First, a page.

My sister and I have meatball grandma bodies. We’re both about five feet tall (as I always remind her, at 4’11” she’s not even five feet tall, whereas I hover around 5’1”) and heavy breasted, which gives us the illusion of roundness from certain angles. Our grandmother (born in 1918) was of the first generation who actively and persistently sought the svelte (but still curvy) figures of the Hollywood stars with restrictive rubber girdles and pointy bullet bras, flocking to Jean Nidetch’s fledgling Weight Watchers diet program in the 1960s. I always remember my grandmother fighting with her weight, but she never really fit the meatball mold. On the other hand, both her mother and her mother-in-law – great-grandmothers I was fortunate to know as a child – were on the more short-and-round side. Unfortunately, my sister’s and my physiques seem to have skipped a couple of generations. (Our mother, by our standards, was an Amazon at 5’6″ and always called us her “peanuts” when she stood next to us.)
When I lived with my mother after my divorce in 1998, between jobs and with an angry three-year-old who didn’t quite understand why Daddy didn’t live with us anymore (one time, she literally took a sharpie and wrote “NO” on various appliances and walls, although we never got a straight answer as to why), I was on a self-improvement mission. My sister had just gotten married and lived a few towns away. So we decided to take a step class at the Lucille Roberts halfway between our houses. Our instructor was this beast of a girl (Cheryl? Sharon? Karen?), who was solid and tight, with thick thighs and a high butt. We tried so hard to follow her! Neither of us has been blessed with the dancing gene (although I like to think I have a decent sense of rhythm, I don’t always know what to do with my arms). But we ended up, after a few weeks, being the confident ones who stood in front of the class, in full view of Cheryl/Sharon/Karen’s rock-hard derriere. I can’t remember why we stopped going, but of course we did. All of our fitness regimes (I’ve had many, my sister fewer – her roundness developed later than mine) eventually sputter out and die.
I’ve been though at least a dozen different diet or weight loss or lifestyle change programs, and I’ve been some degree of successful using each one. I stuck with some longer than others, and for a few weeks, if not months, I wouldn’t feel like I was struggling or deprived, and the pounds – slowly but surely – would come off.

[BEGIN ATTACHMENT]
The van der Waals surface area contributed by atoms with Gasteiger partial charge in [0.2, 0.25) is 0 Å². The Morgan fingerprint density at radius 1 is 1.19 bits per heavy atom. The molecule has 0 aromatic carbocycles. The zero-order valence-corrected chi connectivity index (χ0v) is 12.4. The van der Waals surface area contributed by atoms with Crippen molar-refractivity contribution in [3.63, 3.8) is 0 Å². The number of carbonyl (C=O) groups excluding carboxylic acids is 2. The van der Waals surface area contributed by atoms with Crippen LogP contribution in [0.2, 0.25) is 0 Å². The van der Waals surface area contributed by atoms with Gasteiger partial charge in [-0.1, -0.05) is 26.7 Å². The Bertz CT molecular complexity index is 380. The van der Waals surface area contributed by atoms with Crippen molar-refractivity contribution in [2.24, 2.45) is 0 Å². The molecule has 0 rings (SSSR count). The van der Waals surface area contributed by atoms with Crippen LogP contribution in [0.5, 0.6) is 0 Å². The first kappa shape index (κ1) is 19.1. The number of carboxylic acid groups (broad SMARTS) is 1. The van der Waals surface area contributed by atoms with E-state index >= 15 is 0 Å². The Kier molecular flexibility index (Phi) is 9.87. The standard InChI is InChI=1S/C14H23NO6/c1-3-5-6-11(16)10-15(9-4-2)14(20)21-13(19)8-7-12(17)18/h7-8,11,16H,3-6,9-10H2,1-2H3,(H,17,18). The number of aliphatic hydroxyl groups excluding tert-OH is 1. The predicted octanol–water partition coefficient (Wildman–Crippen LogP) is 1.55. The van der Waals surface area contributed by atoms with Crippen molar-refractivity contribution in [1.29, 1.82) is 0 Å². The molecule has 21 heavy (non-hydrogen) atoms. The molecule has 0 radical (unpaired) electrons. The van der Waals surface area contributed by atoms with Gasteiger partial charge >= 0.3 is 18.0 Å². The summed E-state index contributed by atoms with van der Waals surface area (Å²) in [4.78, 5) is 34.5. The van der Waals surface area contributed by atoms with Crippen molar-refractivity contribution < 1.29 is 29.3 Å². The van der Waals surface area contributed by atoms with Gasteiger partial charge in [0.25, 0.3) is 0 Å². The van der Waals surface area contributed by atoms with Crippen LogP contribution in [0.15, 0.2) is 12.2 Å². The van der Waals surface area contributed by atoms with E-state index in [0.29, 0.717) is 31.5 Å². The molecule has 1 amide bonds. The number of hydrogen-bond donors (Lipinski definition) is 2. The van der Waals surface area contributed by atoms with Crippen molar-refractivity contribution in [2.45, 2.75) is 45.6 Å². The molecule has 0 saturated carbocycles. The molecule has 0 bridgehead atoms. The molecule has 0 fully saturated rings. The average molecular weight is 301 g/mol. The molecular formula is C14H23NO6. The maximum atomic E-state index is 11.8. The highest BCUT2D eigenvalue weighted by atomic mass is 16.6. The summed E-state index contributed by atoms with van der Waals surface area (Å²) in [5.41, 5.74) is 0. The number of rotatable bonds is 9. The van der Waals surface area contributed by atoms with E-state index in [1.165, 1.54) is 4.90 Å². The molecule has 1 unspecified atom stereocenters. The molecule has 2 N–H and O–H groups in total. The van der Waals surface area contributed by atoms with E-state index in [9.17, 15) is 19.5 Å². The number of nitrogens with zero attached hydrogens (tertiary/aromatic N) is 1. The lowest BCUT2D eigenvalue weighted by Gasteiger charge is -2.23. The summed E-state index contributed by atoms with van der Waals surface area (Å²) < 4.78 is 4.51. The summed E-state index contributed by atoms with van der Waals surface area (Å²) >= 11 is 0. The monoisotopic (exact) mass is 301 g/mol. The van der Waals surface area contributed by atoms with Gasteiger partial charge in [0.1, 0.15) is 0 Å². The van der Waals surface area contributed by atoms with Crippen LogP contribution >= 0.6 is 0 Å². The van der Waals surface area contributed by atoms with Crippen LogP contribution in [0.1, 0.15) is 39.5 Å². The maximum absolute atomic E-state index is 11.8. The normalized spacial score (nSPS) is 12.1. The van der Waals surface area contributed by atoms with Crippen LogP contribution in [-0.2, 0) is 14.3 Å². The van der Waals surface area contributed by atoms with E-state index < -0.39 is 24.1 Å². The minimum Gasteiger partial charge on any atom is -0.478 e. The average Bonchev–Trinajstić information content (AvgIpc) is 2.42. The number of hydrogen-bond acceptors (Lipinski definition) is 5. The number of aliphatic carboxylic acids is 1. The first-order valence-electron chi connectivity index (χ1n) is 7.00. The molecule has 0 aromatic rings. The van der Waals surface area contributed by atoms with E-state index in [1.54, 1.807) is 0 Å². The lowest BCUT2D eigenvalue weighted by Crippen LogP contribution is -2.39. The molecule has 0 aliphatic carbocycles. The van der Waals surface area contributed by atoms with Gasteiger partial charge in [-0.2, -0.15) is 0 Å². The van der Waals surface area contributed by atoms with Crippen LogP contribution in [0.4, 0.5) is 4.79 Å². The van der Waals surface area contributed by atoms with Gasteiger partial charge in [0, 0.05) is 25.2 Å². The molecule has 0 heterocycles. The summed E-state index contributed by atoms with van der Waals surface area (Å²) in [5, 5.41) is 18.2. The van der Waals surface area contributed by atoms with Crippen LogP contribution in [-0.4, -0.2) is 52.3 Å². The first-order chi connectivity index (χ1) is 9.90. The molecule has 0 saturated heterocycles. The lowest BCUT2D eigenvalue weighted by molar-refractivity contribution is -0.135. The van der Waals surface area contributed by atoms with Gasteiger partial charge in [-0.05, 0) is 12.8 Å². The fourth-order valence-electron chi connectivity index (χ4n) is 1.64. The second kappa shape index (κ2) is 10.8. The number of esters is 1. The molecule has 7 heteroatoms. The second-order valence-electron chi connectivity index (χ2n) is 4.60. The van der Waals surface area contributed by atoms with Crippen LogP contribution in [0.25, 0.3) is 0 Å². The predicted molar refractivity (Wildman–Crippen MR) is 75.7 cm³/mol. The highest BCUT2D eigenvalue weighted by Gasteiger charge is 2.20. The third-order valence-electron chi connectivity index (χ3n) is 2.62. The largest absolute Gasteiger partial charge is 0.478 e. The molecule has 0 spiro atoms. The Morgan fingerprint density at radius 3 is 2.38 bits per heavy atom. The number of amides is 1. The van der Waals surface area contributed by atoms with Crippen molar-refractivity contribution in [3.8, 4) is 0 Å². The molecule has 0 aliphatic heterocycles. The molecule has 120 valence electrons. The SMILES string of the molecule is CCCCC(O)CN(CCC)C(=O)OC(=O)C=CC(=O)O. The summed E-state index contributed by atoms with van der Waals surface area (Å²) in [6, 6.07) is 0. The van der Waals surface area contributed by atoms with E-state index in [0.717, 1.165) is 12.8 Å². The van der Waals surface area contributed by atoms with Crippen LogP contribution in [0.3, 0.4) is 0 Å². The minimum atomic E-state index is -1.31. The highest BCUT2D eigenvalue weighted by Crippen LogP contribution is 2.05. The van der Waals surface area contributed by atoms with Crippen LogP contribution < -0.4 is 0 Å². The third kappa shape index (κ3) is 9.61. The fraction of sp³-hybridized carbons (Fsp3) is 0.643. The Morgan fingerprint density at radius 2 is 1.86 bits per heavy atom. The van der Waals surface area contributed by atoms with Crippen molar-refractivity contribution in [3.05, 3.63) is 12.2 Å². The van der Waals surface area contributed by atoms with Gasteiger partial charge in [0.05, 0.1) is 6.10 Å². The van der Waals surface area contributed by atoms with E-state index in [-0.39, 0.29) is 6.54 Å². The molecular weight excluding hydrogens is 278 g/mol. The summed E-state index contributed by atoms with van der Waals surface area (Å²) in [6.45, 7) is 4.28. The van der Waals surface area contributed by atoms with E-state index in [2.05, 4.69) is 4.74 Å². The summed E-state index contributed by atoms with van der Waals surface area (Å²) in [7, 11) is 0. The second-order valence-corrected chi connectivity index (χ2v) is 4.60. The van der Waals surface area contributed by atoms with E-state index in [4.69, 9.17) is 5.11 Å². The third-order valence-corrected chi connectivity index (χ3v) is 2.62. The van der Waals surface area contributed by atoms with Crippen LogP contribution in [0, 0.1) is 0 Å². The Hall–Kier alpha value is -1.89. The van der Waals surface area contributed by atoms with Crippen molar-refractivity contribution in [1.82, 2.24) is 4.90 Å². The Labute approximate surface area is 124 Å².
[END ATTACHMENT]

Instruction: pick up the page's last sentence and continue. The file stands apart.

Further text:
But then, something happens. It’s always a different something (often, but not always, readily available holiday goodies starting around Halloween and extending through New Year’s), but the result is always the same: falling off the wagon, eating uncontrollably, abandoning my exercise programs and packing on the pounds. Most recently, my sister and I tried to be each other’s support system, texting each other at the end of the day with how many calories we’d eaten and how many steps we’d walked. It was a good way to stay in touch with my sister, too, who doesn’t live very far from me but we don’t get together as often as I’d like. She’s going through some major life changes of her own, and diet and exercise aren’t high on her list of priorities, even though she knows (we BOTH know) that when you’re exercising and eating right, you actually feel BETTER. Unfortunately, we always fall victim to the opposite approach: the only thing that we think will make us feel “better” when we’re struggling and sad is comfort food and couch surfing.
Not sure where to go from here. They say it gets harder to lose weight and maintain fitness the older you are, and frankly, I’m older than I’ve ever been (and also fatter). I’ve also come to the conclusion that I can’t (or won’t) give up those food items I love, like peanut butter, and ice cream, and pizza, and bacon, egg and cheese sandwiches – the list goes on and on. So the way I see it, I have two options if I don’t want to be forever disgusted to look at myself in a mirror: (1) Exercise on a regular basis, not just walking but perhaps getting back to a step or other aerobics class? Perhaps I can do it from home? If I just woke up an hour earlier every day, I could squeeze in some fat-burning activity. At a minimum, I need to keep up with the steps – at least 7,500 a day would be ideal. (2) Eat what I want, but eat way, way less of it. No more obsessive binging, like polishing off a bag of Reese’s miniatures in a single night, returning again and again to the fridge where I kept the bag in a drawer (ineffectually trying to hide it from myself or at least make it more work to get to), grabbing two or three at a time, berating myself with every return visit. Denying myself the foods I love – milk chocolate, cookies, the occasional giant blueberry muffin, peanut butter parfait Nips – would be like denying life itself. But I seriously need to develop better self-control.
Hopefully my sister and I can continue to encourage each other in our pursuit of fitness, and maybe, if we’re diligent, by the summer we can look more like frankfurters than meatballs (or at least cocktail weenies – nothing to be done about the shortness, I’m afraid).
Meatball Great-Grandma in the middle, Grandma second from right, Mom third from right. No one could have predicted that the future would hold even more meatballs.